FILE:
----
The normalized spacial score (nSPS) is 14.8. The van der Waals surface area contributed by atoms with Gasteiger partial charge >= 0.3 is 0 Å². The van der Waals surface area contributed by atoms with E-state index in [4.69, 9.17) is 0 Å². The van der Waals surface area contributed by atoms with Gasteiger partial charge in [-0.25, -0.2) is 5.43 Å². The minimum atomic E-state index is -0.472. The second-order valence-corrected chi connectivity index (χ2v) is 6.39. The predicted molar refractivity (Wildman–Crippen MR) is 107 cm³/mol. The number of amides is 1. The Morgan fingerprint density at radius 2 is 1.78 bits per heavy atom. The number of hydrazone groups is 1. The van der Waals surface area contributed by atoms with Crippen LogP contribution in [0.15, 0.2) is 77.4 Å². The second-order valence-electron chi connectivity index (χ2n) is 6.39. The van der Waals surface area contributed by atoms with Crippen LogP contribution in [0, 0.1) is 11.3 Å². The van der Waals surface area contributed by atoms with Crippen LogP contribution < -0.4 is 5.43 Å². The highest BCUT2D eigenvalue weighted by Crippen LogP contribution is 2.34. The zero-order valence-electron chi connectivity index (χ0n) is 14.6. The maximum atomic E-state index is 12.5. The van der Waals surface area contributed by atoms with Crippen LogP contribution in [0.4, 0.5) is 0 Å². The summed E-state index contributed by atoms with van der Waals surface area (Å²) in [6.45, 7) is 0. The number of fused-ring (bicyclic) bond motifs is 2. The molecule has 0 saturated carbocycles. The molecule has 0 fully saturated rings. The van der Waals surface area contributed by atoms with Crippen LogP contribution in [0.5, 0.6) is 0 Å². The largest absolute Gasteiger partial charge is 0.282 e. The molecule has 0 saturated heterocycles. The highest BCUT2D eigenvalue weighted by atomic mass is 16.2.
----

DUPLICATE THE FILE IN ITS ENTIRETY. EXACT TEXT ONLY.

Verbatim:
The normalized spacial score (nSPS) is 14.8. The van der Waals surface area contributed by atoms with Gasteiger partial charge >= 0.3 is 0 Å². The van der Waals surface area contributed by atoms with E-state index in [4.69, 9.17) is 0 Å². The van der Waals surface area contributed by atoms with Gasteiger partial charge in [-0.25, -0.2) is 5.43 Å². The minimum atomic E-state index is -0.472. The second-order valence-corrected chi connectivity index (χ2v) is 6.39. The predicted molar refractivity (Wildman–Crippen MR) is 107 cm³/mol. The number of amides is 1. The Morgan fingerprint density at radius 2 is 1.78 bits per heavy atom. The number of hydrazone groups is 1. The van der Waals surface area contributed by atoms with Crippen LogP contribution in [0.15, 0.2) is 77.4 Å². The second-order valence-electron chi connectivity index (χ2n) is 6.39. The van der Waals surface area contributed by atoms with Crippen LogP contribution in [0, 0.1) is 11.3 Å². The van der Waals surface area contributed by atoms with Crippen LogP contribution < -0.4 is 5.43 Å². The highest BCUT2D eigenvalue weighted by Crippen LogP contribution is 2.34. The zero-order valence-electron chi connectivity index (χ0n) is 14.6. The maximum atomic E-state index is 12.5. The van der Waals surface area contributed by atoms with Crippen LogP contribution in [0.4, 0.5) is 0 Å². The summed E-state index contributed by atoms with van der Waals surface area (Å²) in [6.45, 7) is 0. The number of fused-ring (bicyclic) bond motifs is 2. The molecule has 0 saturated carbocycles. The molecule has 0 fully saturated rings. The van der Waals surface area contributed by atoms with Crippen LogP contribution in [0.5, 0.6) is 0 Å². The largest absolute Gasteiger partial charge is 0.282 e. The molecule has 0 saturated heterocycles. The highest BCUT2D eigenvalue weighted by atomic mass is 16.2.